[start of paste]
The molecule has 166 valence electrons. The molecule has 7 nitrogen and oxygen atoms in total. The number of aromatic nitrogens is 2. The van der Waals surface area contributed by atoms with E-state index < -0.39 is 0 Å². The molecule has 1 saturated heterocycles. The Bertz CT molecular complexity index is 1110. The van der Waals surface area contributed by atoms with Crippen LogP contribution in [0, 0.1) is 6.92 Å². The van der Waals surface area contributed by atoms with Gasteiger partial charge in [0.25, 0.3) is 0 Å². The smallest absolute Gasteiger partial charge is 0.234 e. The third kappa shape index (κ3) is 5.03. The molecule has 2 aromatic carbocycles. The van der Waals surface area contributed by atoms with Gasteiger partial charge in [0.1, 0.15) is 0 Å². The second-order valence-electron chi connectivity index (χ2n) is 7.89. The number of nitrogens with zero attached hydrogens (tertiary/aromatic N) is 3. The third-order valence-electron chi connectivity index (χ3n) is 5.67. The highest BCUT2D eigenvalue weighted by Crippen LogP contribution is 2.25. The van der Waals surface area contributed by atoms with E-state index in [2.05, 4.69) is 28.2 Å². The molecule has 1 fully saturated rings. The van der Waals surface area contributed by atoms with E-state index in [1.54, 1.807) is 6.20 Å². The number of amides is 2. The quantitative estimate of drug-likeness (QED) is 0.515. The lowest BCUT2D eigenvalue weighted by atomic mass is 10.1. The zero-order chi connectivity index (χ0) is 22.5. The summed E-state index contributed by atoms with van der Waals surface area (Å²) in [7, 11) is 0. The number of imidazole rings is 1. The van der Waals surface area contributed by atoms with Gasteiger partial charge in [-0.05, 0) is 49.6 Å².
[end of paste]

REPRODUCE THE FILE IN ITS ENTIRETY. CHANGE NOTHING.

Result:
The molecule has 166 valence electrons. The molecule has 7 nitrogen and oxygen atoms in total. The number of aromatic nitrogens is 2. The van der Waals surface area contributed by atoms with E-state index < -0.39 is 0 Å². The molecule has 1 saturated heterocycles. The Bertz CT molecular complexity index is 1110. The van der Waals surface area contributed by atoms with Crippen LogP contribution in [0, 0.1) is 6.92 Å². The van der Waals surface area contributed by atoms with Gasteiger partial charge in [0.25, 0.3) is 0 Å². The smallest absolute Gasteiger partial charge is 0.234 e. The third kappa shape index (κ3) is 5.03. The molecule has 2 aromatic carbocycles. The van der Waals surface area contributed by atoms with Gasteiger partial charge in [0.1, 0.15) is 0 Å². The second-order valence-electron chi connectivity index (χ2n) is 7.89. The number of nitrogens with zero attached hydrogens (tertiary/aromatic N) is 3. The third-order valence-electron chi connectivity index (χ3n) is 5.67. The highest BCUT2D eigenvalue weighted by Crippen LogP contribution is 2.25. The van der Waals surface area contributed by atoms with E-state index in [2.05, 4.69) is 28.2 Å². The molecule has 1 fully saturated rings. The van der Waals surface area contributed by atoms with E-state index in [1.54, 1.807) is 6.20 Å². The number of amides is 2. The quantitative estimate of drug-likeness (QED) is 0.515. The lowest BCUT2D eigenvalue weighted by atomic mass is 10.1. The zero-order chi connectivity index (χ0) is 22.5. The summed E-state index contributed by atoms with van der Waals surface area (Å²) in [7, 11) is 0. The number of imidazole rings is 1. The van der Waals surface area contributed by atoms with Gasteiger partial charge in [-0.05, 0) is 49.6 Å².